The Gold Standard Hearing Test:
An audiogram tests to find the softest volume a person can consistently (at least 2 out of every 3 times) hear pure tones of a specific range of frequencies, in both ears. A “comprehensive audiogram” also includes speech testing in which the patient repeats back the words presented to them (or points to an image corresponding to the word). It also determines the type of hearing loss the person has – conductive, sensorineural (nerve) or both (mixed).
One thing a standard hearing test does not evaluate, is how well we understand speech in the presence of background noise. There are a variety of tests to measure this but they are typically only done as part of evaluation for a cochlear implant, auditory processing abilities, or with hearing aids. Speech-in-noise testing usually provides very useful information about how the person actually hears in the real world, not just if they can hear soft beeps or understand words in absolute quiet.
Hearing Test Apps:
These are not as good as an audiogram. They also can not determine if your hearing loss is due to a conduction or sensorineural hearing problem. However, they offer the user a quick, easy screening tool. I think you should try one or both of the ones I list below if you are curious, if you are not ready to schedule an appointment with an audiologist. Keep in mind app results may not be incredibly accurate, but are at least more likely to say something is worth getting checked out by a professional than to say your hearing is in the normal range when it is not. These apps are not meant to be used by young children.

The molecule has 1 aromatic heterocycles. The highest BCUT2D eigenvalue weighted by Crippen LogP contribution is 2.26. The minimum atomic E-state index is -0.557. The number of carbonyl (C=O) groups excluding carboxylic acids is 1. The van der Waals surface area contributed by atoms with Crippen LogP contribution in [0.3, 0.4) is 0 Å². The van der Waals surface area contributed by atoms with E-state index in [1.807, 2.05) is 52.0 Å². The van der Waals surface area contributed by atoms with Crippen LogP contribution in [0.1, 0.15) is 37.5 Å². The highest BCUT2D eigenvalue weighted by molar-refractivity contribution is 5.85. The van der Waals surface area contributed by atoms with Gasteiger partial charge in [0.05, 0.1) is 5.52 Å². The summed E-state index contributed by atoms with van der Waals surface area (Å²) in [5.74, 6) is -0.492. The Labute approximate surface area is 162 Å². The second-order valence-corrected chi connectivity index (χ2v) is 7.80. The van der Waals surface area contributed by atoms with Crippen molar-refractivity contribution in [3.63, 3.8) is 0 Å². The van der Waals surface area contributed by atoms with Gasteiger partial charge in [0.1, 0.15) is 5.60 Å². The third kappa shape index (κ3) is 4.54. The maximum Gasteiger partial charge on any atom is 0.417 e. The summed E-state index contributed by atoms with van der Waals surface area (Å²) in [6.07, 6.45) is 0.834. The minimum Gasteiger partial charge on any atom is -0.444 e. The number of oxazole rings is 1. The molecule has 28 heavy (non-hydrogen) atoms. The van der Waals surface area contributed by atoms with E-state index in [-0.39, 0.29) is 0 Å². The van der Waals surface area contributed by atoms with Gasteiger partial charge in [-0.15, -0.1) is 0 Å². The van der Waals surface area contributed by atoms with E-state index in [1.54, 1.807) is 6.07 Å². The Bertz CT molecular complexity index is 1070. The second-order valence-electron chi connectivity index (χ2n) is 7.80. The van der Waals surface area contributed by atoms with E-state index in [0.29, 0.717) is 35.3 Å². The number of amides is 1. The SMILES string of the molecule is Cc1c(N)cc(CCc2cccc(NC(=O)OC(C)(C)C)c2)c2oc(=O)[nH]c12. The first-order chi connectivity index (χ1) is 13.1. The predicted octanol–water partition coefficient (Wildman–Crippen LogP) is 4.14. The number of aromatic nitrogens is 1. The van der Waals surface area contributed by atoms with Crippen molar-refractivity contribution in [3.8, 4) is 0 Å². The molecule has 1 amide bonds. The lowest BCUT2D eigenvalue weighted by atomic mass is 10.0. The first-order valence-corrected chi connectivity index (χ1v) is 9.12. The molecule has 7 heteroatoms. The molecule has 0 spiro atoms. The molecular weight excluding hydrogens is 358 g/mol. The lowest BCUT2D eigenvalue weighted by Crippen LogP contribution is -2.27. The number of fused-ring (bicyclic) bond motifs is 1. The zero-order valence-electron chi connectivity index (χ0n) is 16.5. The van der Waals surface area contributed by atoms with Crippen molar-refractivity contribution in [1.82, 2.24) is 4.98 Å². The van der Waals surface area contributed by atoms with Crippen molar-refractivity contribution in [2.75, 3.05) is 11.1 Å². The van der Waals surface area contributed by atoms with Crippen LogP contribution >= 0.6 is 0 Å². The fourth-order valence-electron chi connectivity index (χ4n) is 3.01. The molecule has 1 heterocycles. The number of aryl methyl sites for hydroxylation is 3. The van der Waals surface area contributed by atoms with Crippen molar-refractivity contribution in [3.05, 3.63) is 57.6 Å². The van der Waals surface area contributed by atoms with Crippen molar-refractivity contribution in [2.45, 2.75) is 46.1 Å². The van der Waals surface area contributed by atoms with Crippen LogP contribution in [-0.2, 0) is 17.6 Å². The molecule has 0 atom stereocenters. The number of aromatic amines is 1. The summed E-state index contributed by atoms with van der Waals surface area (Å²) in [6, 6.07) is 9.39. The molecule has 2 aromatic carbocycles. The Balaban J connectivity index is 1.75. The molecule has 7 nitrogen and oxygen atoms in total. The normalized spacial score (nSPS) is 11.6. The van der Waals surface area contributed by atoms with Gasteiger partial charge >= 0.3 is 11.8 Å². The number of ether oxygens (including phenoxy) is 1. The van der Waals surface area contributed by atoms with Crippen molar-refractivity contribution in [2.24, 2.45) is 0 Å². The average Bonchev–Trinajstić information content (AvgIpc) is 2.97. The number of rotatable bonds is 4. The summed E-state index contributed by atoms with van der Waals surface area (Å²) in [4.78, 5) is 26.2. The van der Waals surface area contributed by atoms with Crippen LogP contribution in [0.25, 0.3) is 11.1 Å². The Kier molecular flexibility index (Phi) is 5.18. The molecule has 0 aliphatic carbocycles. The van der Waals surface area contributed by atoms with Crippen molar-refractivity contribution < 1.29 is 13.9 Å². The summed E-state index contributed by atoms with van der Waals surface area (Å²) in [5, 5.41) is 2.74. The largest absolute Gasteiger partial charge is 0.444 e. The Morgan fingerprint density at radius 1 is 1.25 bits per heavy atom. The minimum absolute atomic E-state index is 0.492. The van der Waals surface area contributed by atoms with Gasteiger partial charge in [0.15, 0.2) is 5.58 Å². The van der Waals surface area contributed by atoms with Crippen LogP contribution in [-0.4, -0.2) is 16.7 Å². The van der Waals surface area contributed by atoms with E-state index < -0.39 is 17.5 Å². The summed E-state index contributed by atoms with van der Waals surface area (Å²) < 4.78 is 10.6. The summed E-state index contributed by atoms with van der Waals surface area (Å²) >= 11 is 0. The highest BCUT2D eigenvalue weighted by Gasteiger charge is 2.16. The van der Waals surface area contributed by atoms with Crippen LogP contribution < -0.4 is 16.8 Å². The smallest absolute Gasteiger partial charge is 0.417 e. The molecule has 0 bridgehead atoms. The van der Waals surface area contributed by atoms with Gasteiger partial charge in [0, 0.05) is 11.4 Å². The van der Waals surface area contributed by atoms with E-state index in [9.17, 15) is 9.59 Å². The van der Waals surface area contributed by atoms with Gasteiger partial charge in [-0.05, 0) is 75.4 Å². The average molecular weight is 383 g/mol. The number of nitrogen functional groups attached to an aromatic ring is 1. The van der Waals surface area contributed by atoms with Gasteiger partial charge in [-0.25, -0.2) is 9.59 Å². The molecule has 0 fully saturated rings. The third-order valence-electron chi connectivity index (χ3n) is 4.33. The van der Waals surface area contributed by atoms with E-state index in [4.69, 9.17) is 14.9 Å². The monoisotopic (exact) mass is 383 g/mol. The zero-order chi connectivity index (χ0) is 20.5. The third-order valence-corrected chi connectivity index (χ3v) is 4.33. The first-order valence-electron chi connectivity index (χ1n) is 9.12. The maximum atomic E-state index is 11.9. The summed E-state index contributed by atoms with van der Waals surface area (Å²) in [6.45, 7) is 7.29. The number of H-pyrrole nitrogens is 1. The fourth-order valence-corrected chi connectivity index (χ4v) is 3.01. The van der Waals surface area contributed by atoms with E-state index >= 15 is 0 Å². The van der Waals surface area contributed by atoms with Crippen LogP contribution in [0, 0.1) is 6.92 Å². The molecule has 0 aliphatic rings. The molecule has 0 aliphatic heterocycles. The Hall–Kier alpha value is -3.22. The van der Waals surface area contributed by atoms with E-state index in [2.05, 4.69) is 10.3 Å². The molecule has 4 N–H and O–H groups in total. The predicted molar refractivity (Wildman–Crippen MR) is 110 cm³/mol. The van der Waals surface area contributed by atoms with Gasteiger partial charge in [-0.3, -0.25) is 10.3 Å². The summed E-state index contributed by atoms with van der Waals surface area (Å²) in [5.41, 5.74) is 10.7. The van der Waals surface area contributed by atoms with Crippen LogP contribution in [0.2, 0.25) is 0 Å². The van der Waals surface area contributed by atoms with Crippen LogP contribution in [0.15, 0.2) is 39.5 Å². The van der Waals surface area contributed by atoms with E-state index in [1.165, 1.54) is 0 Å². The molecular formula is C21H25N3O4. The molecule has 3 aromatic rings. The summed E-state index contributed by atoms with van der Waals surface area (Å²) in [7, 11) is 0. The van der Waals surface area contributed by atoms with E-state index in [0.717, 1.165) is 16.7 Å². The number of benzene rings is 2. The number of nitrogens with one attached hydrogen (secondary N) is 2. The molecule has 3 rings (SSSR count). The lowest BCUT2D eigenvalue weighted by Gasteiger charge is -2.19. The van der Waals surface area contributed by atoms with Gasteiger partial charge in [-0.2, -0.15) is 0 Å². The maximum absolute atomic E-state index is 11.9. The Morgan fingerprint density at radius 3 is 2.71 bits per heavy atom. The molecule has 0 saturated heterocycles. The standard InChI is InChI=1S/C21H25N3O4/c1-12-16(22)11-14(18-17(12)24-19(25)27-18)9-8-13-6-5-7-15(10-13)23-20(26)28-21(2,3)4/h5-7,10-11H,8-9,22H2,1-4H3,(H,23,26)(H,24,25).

My favorites apps:
- Mimi Test
- It checks background noise levels, confirms right and left ear, and uses a decent method of evaluating threshold.
- They created hearing loss norms for age groups. This inaccurately portrays all hearing loss as age-related – what if you just have too much wax in your ears?! It also suggests that there are agreed upon norms for hearing loss with age, which there are not. Ignore the norms and focus on the results, if its outside the normal range, or if you have a difference between your ears and/or other symptoms like pain, pressure, or ringing in your ears, get a test by an audiologist.
- Has better recommendations for follow up compared to the Mimi Test.
Tips for using these apps:
- Use headphones and make sure the right and left sided channels are on/in the correct ear.
- Find a quiet spot that will remain really quiet for 5-15 minutes.
Phone Hearing Test:
While not an app, per se, the National Hearing Test is a speech-in-noise screening test you can take over the telephone. You listen to three-digit sequences presented in a background of white noise and then enter the digits using the telephone keypad. If you are doing well, the test becomes more difficult by making it harder to hear the digits. If you are making errors, the test gets easier. Immediately after the test, you are told the results for each ear, which will help you to make a more informed decision as to whether you should see an audiologist to have a complete hearing evaluation. It costs only $8 to take (free for AARP members). You simply call from a telephone and enter your Access Code to start the test.
Find an audiologist: